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‘Strictly Business’ (R)By Desson Howe
Washington Post Staff Writer
November 08, 1991
"Strictly Business" joins the growing ranks of innocuous black-oriented comedies hitting the screens. If this one's more entertaining than most, it's thanks to peppy Tommy Davidson. But it marches in step in all other respects. It's about selling out to the white world. There's a sexual object (Halle Berry) to slaver over. There's a soundtrack album available . . .
Upstairs, at a powerful New York real estate brokerage, Joseph C. Phillips (or "Waymon Tinsdale III" in this movie) is selling his soul to the white man. Downstairs, homeboy Davidson is working the mail room. Phillips has never been to Harlem. He uses all his tenses. He plays squash. He drives a BMW. Davidson lives in Harlem. He raps hip-hop. He's always late for work. He's been prodding Phillips to enroll him in the executive training program but the buppie keeps ignoring him.
One's black, the other's Bryant Gumbel.
Things change when beautiful Berry enters Phillips's big picture at a restaurant. When he finds out Davidson knows the woman, the enterprising executive works out a deal: an introduction to Berry for the training program.
Meeting her turns out to be easy enough. But the Brooks Brothers suit has gotta go. Davidson works on the non-brother's wardrobe. Phillips goes into this back-to-black transition with amusing gusto. But his comic business is essentially sitcom fluff. So's the fact that Berry instantly finds him cute. Phillips loses his momentum at work. He's in danger of losing his pet deal, a multimillion-dollar project involving -- who else? -- the Japanese. And waiting in the company shadows is ambitious racist David Marshall Grant, who stands to gain from Phillips's failings.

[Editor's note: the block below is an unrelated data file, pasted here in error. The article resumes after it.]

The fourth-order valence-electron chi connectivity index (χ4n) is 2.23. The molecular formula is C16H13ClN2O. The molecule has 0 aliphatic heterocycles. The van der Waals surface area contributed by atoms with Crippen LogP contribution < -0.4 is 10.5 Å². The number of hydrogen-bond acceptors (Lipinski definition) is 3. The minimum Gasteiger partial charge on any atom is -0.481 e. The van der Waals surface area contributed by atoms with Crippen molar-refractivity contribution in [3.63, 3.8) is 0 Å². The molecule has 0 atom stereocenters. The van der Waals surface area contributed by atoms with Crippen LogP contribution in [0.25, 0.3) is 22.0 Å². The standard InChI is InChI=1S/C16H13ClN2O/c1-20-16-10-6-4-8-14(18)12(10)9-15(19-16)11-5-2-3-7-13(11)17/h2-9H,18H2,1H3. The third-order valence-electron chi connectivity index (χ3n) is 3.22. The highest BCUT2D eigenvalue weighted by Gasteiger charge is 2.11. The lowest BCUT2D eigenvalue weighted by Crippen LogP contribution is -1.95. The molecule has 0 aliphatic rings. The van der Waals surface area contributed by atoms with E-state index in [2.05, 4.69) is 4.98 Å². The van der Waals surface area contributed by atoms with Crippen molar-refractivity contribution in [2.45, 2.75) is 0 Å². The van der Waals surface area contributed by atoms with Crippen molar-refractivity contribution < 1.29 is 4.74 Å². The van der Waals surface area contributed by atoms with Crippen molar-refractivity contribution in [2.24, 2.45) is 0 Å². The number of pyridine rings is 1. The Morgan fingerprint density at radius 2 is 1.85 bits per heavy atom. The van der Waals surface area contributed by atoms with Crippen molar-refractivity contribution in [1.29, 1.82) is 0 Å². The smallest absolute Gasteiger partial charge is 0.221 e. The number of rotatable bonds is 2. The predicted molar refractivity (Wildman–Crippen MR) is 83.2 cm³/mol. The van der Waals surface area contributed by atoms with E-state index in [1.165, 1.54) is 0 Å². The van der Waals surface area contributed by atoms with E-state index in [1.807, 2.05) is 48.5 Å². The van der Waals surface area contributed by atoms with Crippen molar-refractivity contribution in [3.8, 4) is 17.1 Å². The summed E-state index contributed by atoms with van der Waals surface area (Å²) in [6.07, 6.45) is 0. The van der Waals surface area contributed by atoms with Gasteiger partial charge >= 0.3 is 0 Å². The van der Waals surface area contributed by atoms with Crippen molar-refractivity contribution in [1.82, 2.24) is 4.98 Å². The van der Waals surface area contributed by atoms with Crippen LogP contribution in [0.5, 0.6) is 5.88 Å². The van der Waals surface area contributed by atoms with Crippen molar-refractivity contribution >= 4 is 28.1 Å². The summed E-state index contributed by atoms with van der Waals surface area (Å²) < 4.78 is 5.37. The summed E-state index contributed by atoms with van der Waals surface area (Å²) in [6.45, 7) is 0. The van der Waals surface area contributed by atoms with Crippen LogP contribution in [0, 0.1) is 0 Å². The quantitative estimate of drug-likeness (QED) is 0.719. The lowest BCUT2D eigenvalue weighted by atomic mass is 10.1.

Director Kevin Hooks and scriptwriters Pam Gibson and Nelson George loft idly conceived polemics into the air. After Davidson (clearly the movie's conscience) gets on Phillips's cultural-identity case, Phillips lines up right behind him. And is black identity contingent on knowing the term "illin' "?
The filmmakers are pretty void on character too. Phillips (a regular on "The Cosby Show") is ridiculously strait-laced. Berry is sheer meat. "That ham," Davidson says, referring to her, "is cooked, glazed and ready to be sliced." Evil white bigot Grant is just one of the silly stereotypes on either side of the color line. Another is Anne Marie Johnson, Phillips's on-the-out girlfriend. A buppie composite, she wants marriage, a dream condo, vacations and that old favorite, "quality time."
Davidson (from "In Living Color") is the movie's best asset. He has an engaging smile, a thoroughly likable presence and a smart and quippy way about him. All he needs now is a movie that isn't "Business" as usual.
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